As the holidays wind down and we enter into a new year, many folks look forward to heading south for the winter. This winter’s travel plans may have changed, but that doesn’t mean you can’t bring a bit of the tropics to wherever you are spending time.
Fresh squeezed orange juice is nice, but it might take more than that to ward off the winter blues. What about an orchid? These tropical plants are easy to find. I see Phalaenopsis in the floral section of the grocery store, big-box home improvement stores and even the drugstore. Oh, I can just hear orchid enthusiasts groaning, but this can be an introduction to a new plant.
When bringing your new orchid home, protect it from the cold wind and keep it away from the heater vent in the car. Once home, find a sunny spot where it will get bright light but not direct sun. As you water, forget about dropping an ice cube in the pot once a week.
Think about mixing orchid fertilizer with a gallon of water and gently pouring the water through the pot, letting it completely drain before returning the plant to the outside container. If your orchid is double potted, that is. Mine is in a small plastic container with drainage, which I place in a decorative container after watering.
This may sound like a lot of work, but it’s worth it. You can watch the bud appear, grow, then burst into bloom. You will be rewarded with flowers and petals that hang off the stems and last for several weeks. Enjoy them while they are blooming. It may take the plant several months to build the energy to bloom again.
Another tidbit about orchids: They don’t really grow in soil. They like a bark-like mixture, sold as orchid potting mix, or even clay balls that absorb the water then slowly release it when needed. I keep it simple with the basic grocery store orchids and they bring an elegant, tropical vibe to my room.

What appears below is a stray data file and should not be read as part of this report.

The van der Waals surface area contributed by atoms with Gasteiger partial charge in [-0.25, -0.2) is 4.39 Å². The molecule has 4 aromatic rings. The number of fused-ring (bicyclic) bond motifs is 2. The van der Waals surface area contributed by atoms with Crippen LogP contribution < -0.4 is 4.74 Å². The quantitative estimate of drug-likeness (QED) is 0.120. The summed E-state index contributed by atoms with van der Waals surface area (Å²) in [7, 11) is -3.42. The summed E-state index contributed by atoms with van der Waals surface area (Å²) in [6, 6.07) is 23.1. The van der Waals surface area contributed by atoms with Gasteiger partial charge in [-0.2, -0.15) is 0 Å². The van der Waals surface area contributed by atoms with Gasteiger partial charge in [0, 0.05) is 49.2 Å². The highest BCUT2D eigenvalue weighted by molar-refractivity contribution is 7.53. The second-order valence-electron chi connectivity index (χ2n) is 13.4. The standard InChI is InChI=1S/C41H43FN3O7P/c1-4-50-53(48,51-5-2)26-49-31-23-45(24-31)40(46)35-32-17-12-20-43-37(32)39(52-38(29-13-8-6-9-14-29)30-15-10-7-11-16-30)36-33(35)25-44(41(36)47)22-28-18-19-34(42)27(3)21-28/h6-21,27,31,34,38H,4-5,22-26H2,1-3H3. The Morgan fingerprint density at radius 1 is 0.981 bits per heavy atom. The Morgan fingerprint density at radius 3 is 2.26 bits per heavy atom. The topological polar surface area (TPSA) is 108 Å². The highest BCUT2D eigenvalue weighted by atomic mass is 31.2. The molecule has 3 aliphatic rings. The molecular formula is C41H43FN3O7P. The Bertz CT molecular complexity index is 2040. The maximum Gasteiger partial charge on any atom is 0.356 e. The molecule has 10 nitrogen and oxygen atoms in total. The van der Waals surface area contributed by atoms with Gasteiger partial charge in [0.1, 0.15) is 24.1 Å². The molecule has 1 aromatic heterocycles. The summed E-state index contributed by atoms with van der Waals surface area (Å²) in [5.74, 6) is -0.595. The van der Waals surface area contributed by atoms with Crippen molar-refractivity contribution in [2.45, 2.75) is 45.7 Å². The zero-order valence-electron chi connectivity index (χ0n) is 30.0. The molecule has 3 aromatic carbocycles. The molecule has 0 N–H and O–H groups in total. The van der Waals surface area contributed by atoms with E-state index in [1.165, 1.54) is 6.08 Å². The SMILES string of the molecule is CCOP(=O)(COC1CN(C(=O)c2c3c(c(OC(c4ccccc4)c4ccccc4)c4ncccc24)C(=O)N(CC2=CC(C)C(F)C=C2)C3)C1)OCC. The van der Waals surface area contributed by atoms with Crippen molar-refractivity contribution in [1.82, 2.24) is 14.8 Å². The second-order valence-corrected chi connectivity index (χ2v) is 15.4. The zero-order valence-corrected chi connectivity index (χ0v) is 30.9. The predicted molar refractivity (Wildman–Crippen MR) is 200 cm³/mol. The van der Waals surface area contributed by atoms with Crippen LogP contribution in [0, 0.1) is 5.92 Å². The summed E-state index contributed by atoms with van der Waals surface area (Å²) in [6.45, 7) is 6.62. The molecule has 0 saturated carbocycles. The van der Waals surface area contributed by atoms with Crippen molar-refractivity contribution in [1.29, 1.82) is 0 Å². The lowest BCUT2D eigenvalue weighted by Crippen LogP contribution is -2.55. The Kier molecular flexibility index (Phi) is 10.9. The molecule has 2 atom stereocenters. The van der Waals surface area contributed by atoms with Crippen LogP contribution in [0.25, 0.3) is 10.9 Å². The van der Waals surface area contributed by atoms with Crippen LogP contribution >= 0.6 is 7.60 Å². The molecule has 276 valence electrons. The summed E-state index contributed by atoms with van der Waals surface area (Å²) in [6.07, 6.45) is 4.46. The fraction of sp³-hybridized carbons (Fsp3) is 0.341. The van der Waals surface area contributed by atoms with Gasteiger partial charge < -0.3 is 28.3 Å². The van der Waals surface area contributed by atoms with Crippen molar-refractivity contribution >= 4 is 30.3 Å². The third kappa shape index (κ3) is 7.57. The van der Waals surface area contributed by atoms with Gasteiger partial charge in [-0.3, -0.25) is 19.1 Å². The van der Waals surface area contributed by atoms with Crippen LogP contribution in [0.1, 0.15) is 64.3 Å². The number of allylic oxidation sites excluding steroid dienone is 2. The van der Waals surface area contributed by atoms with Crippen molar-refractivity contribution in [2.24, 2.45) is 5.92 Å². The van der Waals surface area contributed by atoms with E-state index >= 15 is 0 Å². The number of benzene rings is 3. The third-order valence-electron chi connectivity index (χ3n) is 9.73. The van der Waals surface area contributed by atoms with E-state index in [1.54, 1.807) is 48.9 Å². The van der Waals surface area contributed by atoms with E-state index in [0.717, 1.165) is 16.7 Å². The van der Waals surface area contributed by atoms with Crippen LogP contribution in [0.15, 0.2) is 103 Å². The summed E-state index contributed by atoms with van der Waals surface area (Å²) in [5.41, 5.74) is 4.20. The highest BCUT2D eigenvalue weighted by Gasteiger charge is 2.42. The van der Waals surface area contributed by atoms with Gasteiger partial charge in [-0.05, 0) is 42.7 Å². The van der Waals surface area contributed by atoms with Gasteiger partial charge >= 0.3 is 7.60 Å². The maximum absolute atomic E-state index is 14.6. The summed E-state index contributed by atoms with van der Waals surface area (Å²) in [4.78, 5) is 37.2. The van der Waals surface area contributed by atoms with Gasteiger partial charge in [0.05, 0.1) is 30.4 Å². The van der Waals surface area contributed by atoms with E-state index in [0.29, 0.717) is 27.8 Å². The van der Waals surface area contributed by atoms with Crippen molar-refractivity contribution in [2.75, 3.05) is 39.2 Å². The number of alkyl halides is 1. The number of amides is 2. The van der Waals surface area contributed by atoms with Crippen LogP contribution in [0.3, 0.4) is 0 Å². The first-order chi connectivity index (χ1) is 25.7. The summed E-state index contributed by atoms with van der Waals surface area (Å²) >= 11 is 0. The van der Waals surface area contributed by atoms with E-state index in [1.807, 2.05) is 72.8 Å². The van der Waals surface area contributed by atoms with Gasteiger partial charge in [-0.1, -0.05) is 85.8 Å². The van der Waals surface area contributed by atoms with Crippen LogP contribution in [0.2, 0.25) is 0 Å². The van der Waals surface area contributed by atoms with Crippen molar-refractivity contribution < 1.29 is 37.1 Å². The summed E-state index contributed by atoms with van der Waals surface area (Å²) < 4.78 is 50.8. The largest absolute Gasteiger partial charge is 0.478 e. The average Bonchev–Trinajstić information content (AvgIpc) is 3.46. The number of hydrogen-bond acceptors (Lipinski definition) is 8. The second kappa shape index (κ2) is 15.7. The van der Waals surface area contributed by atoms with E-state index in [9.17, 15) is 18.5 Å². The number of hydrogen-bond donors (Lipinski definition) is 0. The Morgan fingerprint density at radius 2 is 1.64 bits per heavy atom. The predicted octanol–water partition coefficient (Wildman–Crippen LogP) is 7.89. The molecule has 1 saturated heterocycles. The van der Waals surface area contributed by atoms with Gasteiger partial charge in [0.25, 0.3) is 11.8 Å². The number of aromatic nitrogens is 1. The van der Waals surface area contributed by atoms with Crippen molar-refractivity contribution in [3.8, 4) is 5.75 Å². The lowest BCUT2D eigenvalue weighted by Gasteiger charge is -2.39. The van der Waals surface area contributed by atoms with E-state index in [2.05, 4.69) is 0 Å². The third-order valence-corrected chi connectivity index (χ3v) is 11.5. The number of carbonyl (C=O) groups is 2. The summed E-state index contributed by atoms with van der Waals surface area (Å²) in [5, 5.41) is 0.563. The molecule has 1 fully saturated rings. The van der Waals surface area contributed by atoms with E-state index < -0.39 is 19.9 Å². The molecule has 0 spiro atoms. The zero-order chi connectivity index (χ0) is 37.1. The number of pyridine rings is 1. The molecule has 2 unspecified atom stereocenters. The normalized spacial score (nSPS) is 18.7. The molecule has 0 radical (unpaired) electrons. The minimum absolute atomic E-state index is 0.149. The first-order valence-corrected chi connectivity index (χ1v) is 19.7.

Bromeliads can be an indoor/outdoor plant. During the winter, keep this plant where it will receive indirect light, have good air circulation and hopefully some humidity. Much like the orchid, it doesn’t like wet feet and is not planted in soil. The mature will create a bloom that looks like a colorful plume.
When the temperatures are warm, the bromeliad can be planted outside. I toured a garden last summer that had them planted in rows as a border and it was lovely. The garden owner is quite experienced with tropical plants and shared a tip that I thought was genius. Dig a hole and drop the plant and container in the space, then lightly cover. This makes it a breeze to bring indoors when the cool weather begins in the fall. Good for the plant and easy for the gardener.
Of course, everyone has seen indoor palm trees; I inherited one from a friend who was moving. Ping (yes, she named him) is at least 15 years old and has lived with me for almost 10 years. He stays outside all summer, then winters in my basement (is this the equivalent of heading south for the winter?). Ping is easy to care for; plenty of water, sun and an occasional trim keep him healthy.
Fiddle leaf ferns have been all the rage the past few years. I get it — they are fun, and the leaves are great. But Monstera, or the Swiss cheese plant, is hot at the moment. I see the easily recognizable leaves as background in commercials and magazines. As they grow, the leaves split and — you guessed it — look like Swiss cheese. The leaves can grow up to 3 feet wide. This plant will spread low, but grow tall if staked. Again, light and moisture with humidity will make it a happy plant.
The winter weather in West Virginia may be cold and snowy, but if you are dreaming about sunny get-a-ways, maybe creating your own tropical paradise is what you need until easy, safe travel returns. Squeeze some orange juice, crank up the Beach Boys music and give tropical gardening a try.